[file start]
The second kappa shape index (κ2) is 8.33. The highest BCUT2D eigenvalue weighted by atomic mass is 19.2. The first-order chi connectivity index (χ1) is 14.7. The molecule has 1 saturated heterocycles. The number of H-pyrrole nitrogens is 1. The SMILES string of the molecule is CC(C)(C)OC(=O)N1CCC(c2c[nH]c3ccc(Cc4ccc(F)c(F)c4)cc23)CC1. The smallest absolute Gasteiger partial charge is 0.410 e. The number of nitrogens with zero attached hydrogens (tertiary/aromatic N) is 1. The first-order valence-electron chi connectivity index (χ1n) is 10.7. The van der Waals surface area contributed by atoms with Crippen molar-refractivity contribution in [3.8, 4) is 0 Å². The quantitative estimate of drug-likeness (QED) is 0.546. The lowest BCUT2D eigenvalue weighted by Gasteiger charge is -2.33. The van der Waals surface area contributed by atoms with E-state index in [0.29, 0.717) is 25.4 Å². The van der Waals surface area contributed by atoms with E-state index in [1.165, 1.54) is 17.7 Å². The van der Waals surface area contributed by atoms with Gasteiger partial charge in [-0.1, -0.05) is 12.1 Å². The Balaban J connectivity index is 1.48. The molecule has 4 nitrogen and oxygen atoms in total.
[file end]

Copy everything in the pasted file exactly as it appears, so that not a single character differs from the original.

The second kappa shape index (κ2) is 8.33. The highest BCUT2D eigenvalue weighted by atomic mass is 19.2. The first-order chi connectivity index (χ1) is 14.7. The molecule has 1 saturated heterocycles. The number of H-pyrrole nitrogens is 1. The SMILES string of the molecule is CC(C)(C)OC(=O)N1CCC(c2c[nH]c3ccc(Cc4ccc(F)c(F)c4)cc23)CC1. The smallest absolute Gasteiger partial charge is 0.410 e. The number of nitrogens with zero attached hydrogens (tertiary/aromatic N) is 1. The first-order valence-electron chi connectivity index (χ1n) is 10.7. The van der Waals surface area contributed by atoms with Crippen molar-refractivity contribution in [3.8, 4) is 0 Å². The quantitative estimate of drug-likeness (QED) is 0.546. The lowest BCUT2D eigenvalue weighted by Gasteiger charge is -2.33. The van der Waals surface area contributed by atoms with E-state index in [0.29, 0.717) is 25.4 Å². The van der Waals surface area contributed by atoms with E-state index in [1.165, 1.54) is 17.7 Å². The van der Waals surface area contributed by atoms with Gasteiger partial charge in [-0.1, -0.05) is 12.1 Å². The Balaban J connectivity index is 1.48. The molecule has 4 nitrogen and oxygen atoms in total.